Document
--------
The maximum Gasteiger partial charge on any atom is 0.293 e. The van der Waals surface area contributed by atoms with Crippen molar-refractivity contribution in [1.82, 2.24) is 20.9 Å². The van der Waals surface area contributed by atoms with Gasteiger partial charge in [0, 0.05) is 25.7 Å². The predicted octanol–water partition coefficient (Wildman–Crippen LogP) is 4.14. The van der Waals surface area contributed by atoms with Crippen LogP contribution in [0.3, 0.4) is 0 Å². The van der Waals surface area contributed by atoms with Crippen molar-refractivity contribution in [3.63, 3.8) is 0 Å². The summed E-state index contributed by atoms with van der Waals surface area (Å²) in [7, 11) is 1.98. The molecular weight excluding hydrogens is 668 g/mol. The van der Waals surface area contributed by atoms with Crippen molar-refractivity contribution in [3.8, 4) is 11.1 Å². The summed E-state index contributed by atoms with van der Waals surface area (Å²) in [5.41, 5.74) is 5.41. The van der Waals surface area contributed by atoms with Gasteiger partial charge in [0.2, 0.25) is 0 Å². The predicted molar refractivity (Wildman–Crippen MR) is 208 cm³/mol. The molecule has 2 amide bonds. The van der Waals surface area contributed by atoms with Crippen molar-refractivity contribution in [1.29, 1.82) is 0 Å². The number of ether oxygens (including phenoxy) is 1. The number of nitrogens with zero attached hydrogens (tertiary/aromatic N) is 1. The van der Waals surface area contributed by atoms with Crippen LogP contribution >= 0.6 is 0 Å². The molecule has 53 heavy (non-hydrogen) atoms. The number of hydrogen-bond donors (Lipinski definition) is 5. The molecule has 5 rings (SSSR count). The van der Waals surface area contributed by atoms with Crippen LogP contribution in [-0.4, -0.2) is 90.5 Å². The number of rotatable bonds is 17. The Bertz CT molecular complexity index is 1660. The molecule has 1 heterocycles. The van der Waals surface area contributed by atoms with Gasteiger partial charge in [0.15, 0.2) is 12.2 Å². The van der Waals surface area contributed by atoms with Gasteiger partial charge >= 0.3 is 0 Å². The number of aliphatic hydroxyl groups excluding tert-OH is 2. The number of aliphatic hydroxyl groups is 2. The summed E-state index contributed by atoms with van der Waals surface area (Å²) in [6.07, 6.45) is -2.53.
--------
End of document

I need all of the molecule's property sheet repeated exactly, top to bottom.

The maximum Gasteiger partial charge on any atom is 0.293 e. The van der Waals surface area contributed by atoms with Crippen molar-refractivity contribution in [1.82, 2.24) is 20.9 Å². The van der Waals surface area contributed by atoms with Gasteiger partial charge in [0, 0.05) is 25.7 Å². The predicted octanol–water partition coefficient (Wildman–Crippen LogP) is 4.14. The van der Waals surface area contributed by atoms with Crippen LogP contribution in [0.3, 0.4) is 0 Å². The van der Waals surface area contributed by atoms with Crippen molar-refractivity contribution in [3.63, 3.8) is 0 Å². The summed E-state index contributed by atoms with van der Waals surface area (Å²) in [7, 11) is 1.98. The molecular weight excluding hydrogens is 668 g/mol. The van der Waals surface area contributed by atoms with Crippen molar-refractivity contribution in [3.8, 4) is 11.1 Å². The summed E-state index contributed by atoms with van der Waals surface area (Å²) in [5.41, 5.74) is 5.41. The van der Waals surface area contributed by atoms with Gasteiger partial charge in [0.2, 0.25) is 0 Å². The predicted molar refractivity (Wildman–Crippen MR) is 208 cm³/mol. The molecule has 2 amide bonds. The van der Waals surface area contributed by atoms with Crippen molar-refractivity contribution in [1.29, 1.82) is 0 Å². The number of ether oxygens (including phenoxy) is 1. The number of nitrogens with zero attached hydrogens (tertiary/aromatic N) is 1. The van der Waals surface area contributed by atoms with Crippen LogP contribution >= 0.6 is 0 Å². The molecule has 53 heavy (non-hydrogen) atoms. The number of hydrogen-bond donors (Lipinski definition) is 5. The molecule has 5 rings (SSSR count). The van der Waals surface area contributed by atoms with Crippen LogP contribution in [-0.4, -0.2) is 90.5 Å². The number of rotatable bonds is 17. The Bertz CT molecular complexity index is 1660. The molecule has 1 heterocycles. The van der Waals surface area contributed by atoms with Gasteiger partial charge in [0.15, 0.2) is 12.2 Å². The van der Waals surface area contributed by atoms with Gasteiger partial charge >= 0.3 is 0 Å². The number of aliphatic hydroxyl groups excluding tert-OH is 2. The number of aliphatic hydroxyl groups is 2. The summed E-state index contributed by atoms with van der Waals surface area (Å²) in [6.07, 6.45) is -2.53.